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7 tips for working with distressed family members

Nurse after working with distressed family members

Nurses spend a majority of their time caring for patients, but it usually includes interacting with family members too. While having family nearby is important for patient wellbeing whenever possible, it can sometimes make things harder, especially when things get stressful. They may express unhappiness with how their loved one is being treated or even lash out at the care team to vent their feelings. Knowing how to handle distressed family members is a top skill that every nurse should have. These seven best practices can help stay you calm under stress and improve your interactions with patients’ family members.

1. Start off on the right foot

When you enter a new patient’s room, introduce yourself to everyone present and find out what their relationship is to the patient. Then tell the patient and their family members what they can expect, such as who will be helping the patient and how often you (or other clinical staff) will come by to check on them. Make sure they know how to call for help, too. Proactively communicating expectations helps build trust and can address concerns before they become a problem.

2. Communicate and educate

Provide updates on the patient’s care and treatment whenever possible, and ensure everyone understands the patient’s current status. Many family members feel helpless when a loved one is ill, and sharing information in a way they can understand helps give them back some power.

3. Listen

Many family members are well-intentioned, but they may act out in fear or frustration when they’re in an unfamiliar or stressful situation. Their questioning — or even rudeness — may be how they show they care about their loved one. Help them work through their feelings by listening and acknowledging what they are saying. They may not always be right, and you may not be able to resolve their concern, but simply feeling heard can go a long way toward helping someone cope with a difficult situation.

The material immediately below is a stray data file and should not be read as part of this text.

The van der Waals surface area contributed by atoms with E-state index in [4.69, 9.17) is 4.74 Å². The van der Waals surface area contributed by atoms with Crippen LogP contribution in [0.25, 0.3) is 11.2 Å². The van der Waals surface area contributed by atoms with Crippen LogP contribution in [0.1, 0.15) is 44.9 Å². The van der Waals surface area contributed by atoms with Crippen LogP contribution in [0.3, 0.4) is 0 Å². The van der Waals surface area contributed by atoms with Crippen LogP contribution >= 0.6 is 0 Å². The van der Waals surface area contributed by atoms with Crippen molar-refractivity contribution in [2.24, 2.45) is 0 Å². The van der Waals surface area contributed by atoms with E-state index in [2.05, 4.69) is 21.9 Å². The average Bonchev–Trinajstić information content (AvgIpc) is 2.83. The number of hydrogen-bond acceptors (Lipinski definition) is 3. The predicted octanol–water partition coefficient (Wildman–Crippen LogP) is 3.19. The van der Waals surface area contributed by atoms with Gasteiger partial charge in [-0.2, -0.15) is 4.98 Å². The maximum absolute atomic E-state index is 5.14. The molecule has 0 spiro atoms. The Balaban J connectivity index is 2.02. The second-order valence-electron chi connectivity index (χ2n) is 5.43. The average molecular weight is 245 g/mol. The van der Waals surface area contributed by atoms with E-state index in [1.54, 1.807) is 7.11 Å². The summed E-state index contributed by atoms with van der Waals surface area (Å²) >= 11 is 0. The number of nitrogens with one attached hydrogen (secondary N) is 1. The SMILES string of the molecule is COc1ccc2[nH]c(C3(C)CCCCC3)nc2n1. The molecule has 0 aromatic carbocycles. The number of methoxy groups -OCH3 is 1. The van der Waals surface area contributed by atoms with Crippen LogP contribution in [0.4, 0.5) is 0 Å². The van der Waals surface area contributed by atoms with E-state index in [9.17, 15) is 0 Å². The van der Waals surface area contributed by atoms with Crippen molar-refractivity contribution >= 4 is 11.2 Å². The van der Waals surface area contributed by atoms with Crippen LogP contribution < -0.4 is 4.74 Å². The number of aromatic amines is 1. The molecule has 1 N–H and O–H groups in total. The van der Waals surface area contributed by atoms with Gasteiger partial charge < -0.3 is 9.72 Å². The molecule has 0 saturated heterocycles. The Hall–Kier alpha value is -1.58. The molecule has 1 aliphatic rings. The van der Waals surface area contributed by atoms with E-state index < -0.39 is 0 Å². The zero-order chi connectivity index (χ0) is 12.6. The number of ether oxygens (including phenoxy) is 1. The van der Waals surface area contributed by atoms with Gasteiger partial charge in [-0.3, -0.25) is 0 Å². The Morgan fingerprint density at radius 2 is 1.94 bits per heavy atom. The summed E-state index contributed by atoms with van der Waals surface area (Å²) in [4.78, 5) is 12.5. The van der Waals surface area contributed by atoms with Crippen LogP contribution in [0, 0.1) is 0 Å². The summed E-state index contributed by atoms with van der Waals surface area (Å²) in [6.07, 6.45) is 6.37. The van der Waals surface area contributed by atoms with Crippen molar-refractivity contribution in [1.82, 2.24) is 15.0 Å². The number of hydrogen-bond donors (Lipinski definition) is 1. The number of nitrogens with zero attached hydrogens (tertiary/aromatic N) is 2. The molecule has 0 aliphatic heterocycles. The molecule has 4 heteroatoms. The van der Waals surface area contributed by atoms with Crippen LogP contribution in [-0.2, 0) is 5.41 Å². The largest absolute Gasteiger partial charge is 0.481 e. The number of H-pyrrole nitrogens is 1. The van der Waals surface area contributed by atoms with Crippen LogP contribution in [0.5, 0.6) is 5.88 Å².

4. Address concerns

Nurse taking a deep breath

Family members are often upset at the circumstances they find themselves in and don’t know where to turn to for help. Sometimes talking about their concerns can help resolve them. However, if you find out someone is upset over something you can’t control, you can help by directing them to where they can learn more. For example, if a family member is upset about their insurance coverage, directing them to a health advocate or the facility’s financial services office may be useful.

5. Be professional

It’s important to keep in mind that family members are most often upset at the situation, not at you. Don’t take anything personally. This can help you stay calm and respond to unkind comments in a professional manner. In tense situations, it may help to take a breath before speaking, especially if you feel irritated yourself. Remaining calm and speaking softly will go a long way in de-escalating the situation.

6. Watch for signs of agitation

If a family member raises their voice, makes demands, or speaks inappropriately, it’s best to address it right away. Letting aggressive behavior continue makes it more difficult to stop later on. Telling the family member what you observe and then asking how you can help solve the issue can sometimes stop the situation from escalating further.

7. Always put safety first

It’s possible that you’ve used all the above tips but still find yourself in a situation that has reached a dangerous level. If you’ve already set boundaries and still feel your safety is threatened, call for help. This could be another nurse, a manager, or security personnel, depending on the situation and your clinic’s protocol. There is no reason put your personal safety is at risk.

There’s no one-size-fits-all solution for working with distressed family members of patients, but employing these strategies early on can help diffuse tension before a situation becomes untenable.

What do you do to improve your interactions with the family members of your patients? Share your tips in the comments below.  For the latest job opportunities, check out our travel nurse jobs.

About the author

Alisa Tank

Alisa Tank

Alisa Tank is a communications coordinator at CHG Healthcare. She is passionate about making a difference in the lives of others. In her spare time, she enjoys hiking, road trips, and exploring Utah’s desert landscapes.

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